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TITLE
The Salerno Mutiny (7 of 15)
EXTERNAL ID
GB232_MFR_HUGHFRASER_07
PERIOD
1990s
CREATOR
Hugh Fraser
SOURCE
Moray Firth Radio
ASSET ID
1672
KEYWORDS
mutinies
World War II
Second World War
Territorials
audio

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Hugh Fraser, a native of Inverness, was one of the soldiers involved in the Salerno Mutiny in September 1943, when 192 men refused to take orders during the Allied invasion of southern Italy. The mutineers had become separated from their units in North Africa. After being told they would be returning to their own regiments in Salerno, they discovered they were being grouped with American troops fighting for the city. The soldiers refused to comply, claiming they had been lied to, but they were subsequently tried and found guilty. Three sergeants were initially sentenced to death - subsequently commuted to twelve years' imprisonment. The corporals received sentences of ten years and the remainder, seven years. However, all sentences were subsequently formally suspended, dependant upon no further misconduct. An official pardon, however, was never received.

In this audio extract, originally recorded in the 1990s for 'Moray Firth People', Hugh relates his experience of the mutiny.

Interviewer: What were your own feelings when you went into the prisoner - the prison section?

Well, as I've said, I was certainly and completely demoralised but I had a funny sort of feeling that eventually things would turn out alright. I couldn't contemplate being charged with the charge of mutiny, with the ultimate sentence of death. I thought that somehow, somehow things would turn out alright and the error of the ways of those high-ranking officers back in Tripoli would be found out and we would be returned to our own units. I didn't think that we would be tried for any - well, perhaps refusing to obey an order - but even that I didn't think would have been appropriate.

Interviewer: How were you treated by the troops that were posted to guard you?

Some of them were alright to us; others just weren't very pleasant at all. There were various cat calls of refusing to fight, refusing to pick up arms, but overall, the majority seemed to treat us alright.

Interviewer: And were you generally treated ok in the camp; did you get your full rations?

No, no. As far as I remember we were on the hard tack - bully and biscuits. We'd no cigarettes. Cigarettes weren't issued to us which - a cigarette was a great comfort in those times - being a smoker of course. But the food we got, as far as I remember, it was just the basics - bully beef and hard biscuits. We'd no cover from any shell fire, what have you. In fact, a couple of shells landed when we were being taken to the prisoner of war cage and somebody, somebody was injured. But no, we'd no protection from any sort of shellfire at all. We were just out on the open ground inside this barbed wire cage, like a bunch of lions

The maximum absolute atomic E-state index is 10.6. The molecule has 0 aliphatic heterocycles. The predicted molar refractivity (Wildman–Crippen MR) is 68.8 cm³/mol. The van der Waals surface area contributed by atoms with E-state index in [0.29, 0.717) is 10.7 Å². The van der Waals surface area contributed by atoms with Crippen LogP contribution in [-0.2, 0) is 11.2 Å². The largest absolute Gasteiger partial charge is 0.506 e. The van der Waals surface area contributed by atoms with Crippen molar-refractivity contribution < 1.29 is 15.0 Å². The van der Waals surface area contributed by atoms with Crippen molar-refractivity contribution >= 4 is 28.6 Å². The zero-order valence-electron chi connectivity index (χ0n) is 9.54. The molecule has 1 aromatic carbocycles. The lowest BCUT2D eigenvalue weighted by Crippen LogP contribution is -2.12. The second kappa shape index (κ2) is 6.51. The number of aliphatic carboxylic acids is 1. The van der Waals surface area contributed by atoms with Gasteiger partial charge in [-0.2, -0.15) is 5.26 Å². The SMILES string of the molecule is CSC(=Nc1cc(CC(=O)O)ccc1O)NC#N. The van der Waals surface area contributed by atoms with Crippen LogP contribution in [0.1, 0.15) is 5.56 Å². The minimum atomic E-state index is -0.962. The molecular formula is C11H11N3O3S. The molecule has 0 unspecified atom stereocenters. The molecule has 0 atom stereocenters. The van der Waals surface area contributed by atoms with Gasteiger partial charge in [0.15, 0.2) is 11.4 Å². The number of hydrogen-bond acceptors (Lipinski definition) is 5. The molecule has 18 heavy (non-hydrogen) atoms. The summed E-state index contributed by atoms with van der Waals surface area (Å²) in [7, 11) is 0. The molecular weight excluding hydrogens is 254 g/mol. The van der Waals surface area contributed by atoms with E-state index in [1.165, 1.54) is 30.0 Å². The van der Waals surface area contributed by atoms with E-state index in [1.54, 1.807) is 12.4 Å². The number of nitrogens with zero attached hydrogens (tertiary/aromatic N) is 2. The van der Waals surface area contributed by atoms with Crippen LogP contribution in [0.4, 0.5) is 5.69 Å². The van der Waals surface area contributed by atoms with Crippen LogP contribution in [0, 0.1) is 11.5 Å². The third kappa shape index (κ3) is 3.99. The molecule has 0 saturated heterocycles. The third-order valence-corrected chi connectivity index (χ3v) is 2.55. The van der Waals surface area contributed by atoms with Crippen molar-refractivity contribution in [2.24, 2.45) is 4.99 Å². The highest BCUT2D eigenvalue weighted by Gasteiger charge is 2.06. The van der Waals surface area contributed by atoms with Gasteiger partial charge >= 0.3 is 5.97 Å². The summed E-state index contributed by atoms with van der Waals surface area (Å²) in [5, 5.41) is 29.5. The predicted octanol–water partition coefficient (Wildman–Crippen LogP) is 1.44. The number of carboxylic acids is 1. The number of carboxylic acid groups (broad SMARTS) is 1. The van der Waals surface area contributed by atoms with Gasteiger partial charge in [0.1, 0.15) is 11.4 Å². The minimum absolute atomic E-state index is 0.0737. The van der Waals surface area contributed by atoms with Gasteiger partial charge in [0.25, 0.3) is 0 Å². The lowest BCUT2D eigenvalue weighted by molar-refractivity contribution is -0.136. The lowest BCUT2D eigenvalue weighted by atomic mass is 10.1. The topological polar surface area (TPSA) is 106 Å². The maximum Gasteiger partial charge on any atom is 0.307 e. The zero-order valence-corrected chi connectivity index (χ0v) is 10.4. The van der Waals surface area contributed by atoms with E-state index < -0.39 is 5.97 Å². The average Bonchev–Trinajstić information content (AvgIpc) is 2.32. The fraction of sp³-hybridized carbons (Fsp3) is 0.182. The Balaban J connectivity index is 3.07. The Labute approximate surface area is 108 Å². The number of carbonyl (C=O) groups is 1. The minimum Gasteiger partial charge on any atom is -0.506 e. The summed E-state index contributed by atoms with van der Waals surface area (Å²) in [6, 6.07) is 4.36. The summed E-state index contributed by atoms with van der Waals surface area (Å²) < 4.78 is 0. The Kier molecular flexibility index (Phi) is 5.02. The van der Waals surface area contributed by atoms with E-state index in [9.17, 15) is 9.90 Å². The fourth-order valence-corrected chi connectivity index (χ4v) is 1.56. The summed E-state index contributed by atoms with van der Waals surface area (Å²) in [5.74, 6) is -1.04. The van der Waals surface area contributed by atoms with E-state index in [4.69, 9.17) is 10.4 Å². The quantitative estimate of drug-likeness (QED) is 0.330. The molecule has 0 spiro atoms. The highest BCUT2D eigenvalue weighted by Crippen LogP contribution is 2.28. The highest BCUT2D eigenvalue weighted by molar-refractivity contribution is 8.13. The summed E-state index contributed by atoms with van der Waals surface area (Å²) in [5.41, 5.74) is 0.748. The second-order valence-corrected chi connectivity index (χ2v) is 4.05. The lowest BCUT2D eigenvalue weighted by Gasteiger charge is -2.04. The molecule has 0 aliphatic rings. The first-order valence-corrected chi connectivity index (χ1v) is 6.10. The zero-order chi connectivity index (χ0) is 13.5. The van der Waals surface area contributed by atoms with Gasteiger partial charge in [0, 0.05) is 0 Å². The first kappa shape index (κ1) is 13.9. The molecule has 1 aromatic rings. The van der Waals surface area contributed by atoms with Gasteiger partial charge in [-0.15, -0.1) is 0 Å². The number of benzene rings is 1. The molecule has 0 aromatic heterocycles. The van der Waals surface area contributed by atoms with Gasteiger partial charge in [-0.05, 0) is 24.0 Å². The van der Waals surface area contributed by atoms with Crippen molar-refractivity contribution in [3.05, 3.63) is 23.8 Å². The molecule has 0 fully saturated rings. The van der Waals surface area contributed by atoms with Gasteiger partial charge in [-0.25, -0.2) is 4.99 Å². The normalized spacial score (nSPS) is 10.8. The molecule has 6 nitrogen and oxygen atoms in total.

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The Salerno Mutiny (7 of 15)

1990s

mutinies; World War II; Second World War; Territorials; audio

Moray Firth Radio

MFR: The Salerno Mutiny

Hugh Fraser, a native of Inverness, was one of the soldiers involved in the Salerno Mutiny in September 1943, when 192 men refused to take orders during the Allied invasion of southern Italy. The mutineers had become separated from their units in North Africa. After being told they would be returning to their own regiments in Salerno, they discovered they were being grouped with American troops fighting for the city. The soldiers refused to comply, claiming they had been lied to, but they were subsequently tried and found guilty. Three sergeants were initially sentenced to death - subsequently commuted to twelve years' imprisonment. The corporals received sentences of ten years and the remainder, seven years. However, all sentences were subsequently formally suspended, dependant upon no further misconduct. An official pardon, however, was never received.<br /> <br /> In this audio extract, originally recorded in the 1990s for 'Moray Firth People', Hugh relates his experience of the mutiny.<br /> <br /> Interviewer: What were your own feelings when you went into the prisoner - the prison section?<br /> <br /> Well, as I've said, I was certainly and completely demoralised but I had a funny sort of feeling that eventually things would turn out alright. I couldn't contemplate being charged with the charge of mutiny, with the ultimate sentence of death. I thought that somehow, somehow things would turn out alright and the error of the ways of those high-ranking officers back in Tripoli would be found out and we would be returned to our own units. I didn't think that we would be tried for any - well, perhaps refusing to obey an order - but even that I didn't think would have been appropriate.<br /> <br /> Interviewer: How were you treated by the troops that were posted to guard you?<br /> <br /> Some of them were alright to us; others just weren't very pleasant at all. There were various cat calls of refusing to fight, refusing to pick up arms, but overall, the majority seemed to treat us alright.<br /> <br /> Interviewer: And were you generally treated ok in the camp; did you get your full rations?<br /> <br /> No, no. As far as I remember we were on the hard tack - bully and biscuits. We'd no cigarettes. Cigarettes weren't issued to us which - a cigarette was a great comfort in those times - being a smoker of course. But the food we got, as far as I remember, it was just the basics - bully beef and hard biscuits. We'd no cover from any shell fire, what have you. In fact, a couple of shells landed when we were being taken to the prisoner of war cage and somebody, somebody was injured. But no, we'd no protection from any sort of shellfire at all. We were just out on the open ground inside this barbed wire cage, like a bunch of lions